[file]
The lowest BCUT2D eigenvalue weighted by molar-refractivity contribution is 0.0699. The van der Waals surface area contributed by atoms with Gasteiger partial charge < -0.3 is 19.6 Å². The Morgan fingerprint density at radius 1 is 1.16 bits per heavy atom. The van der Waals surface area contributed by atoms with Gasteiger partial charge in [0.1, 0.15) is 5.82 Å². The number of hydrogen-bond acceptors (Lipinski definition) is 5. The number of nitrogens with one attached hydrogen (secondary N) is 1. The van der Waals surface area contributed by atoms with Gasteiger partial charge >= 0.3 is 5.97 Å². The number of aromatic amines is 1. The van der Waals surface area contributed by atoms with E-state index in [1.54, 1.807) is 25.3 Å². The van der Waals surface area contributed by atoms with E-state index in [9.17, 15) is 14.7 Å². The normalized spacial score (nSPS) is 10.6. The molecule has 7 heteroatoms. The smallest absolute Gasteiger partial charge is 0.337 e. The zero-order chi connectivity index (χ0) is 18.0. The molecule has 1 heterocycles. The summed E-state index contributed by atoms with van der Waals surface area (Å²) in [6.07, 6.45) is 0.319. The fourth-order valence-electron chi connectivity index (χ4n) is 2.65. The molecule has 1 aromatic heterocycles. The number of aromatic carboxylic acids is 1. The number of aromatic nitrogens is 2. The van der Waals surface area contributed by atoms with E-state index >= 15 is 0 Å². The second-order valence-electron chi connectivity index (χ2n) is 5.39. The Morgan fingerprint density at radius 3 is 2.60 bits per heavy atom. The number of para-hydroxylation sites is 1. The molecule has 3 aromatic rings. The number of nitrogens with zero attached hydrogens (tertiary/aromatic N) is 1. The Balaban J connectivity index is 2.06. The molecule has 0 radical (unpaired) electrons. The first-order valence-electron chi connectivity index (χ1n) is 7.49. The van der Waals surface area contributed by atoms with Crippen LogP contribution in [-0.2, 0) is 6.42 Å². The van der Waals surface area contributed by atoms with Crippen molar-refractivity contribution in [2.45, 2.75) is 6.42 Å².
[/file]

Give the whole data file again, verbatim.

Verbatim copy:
The lowest BCUT2D eigenvalue weighted by molar-refractivity contribution is 0.0699. The van der Waals surface area contributed by atoms with Gasteiger partial charge < -0.3 is 19.6 Å². The Morgan fingerprint density at radius 1 is 1.16 bits per heavy atom. The van der Waals surface area contributed by atoms with Gasteiger partial charge in [0.1, 0.15) is 5.82 Å². The number of hydrogen-bond acceptors (Lipinski definition) is 5. The number of nitrogens with one attached hydrogen (secondary N) is 1. The van der Waals surface area contributed by atoms with Gasteiger partial charge >= 0.3 is 5.97 Å². The number of aromatic amines is 1. The van der Waals surface area contributed by atoms with E-state index in [1.54, 1.807) is 25.3 Å². The van der Waals surface area contributed by atoms with E-state index in [9.17, 15) is 14.7 Å². The normalized spacial score (nSPS) is 10.6. The molecule has 7 heteroatoms. The smallest absolute Gasteiger partial charge is 0.337 e. The zero-order chi connectivity index (χ0) is 18.0. The molecule has 1 heterocycles. The summed E-state index contributed by atoms with van der Waals surface area (Å²) in [6.07, 6.45) is 0.319. The fourth-order valence-electron chi connectivity index (χ4n) is 2.65. The molecule has 1 aromatic heterocycles. The number of aromatic carboxylic acids is 1. The number of aromatic nitrogens is 2. The van der Waals surface area contributed by atoms with E-state index >= 15 is 0 Å². The second-order valence-electron chi connectivity index (χ2n) is 5.39. The Morgan fingerprint density at radius 3 is 2.60 bits per heavy atom. The number of para-hydroxylation sites is 1. The molecule has 3 aromatic rings. The number of nitrogens with zero attached hydrogens (tertiary/aromatic N) is 1. The Balaban J connectivity index is 2.06. The molecule has 0 radical (unpaired) electrons. The first-order valence-electron chi connectivity index (χ1n) is 7.49. The van der Waals surface area contributed by atoms with Crippen LogP contribution in [-0.2, 0) is 6.42 Å². The van der Waals surface area contributed by atoms with Crippen molar-refractivity contribution in [2.45, 2.75) is 6.42 Å².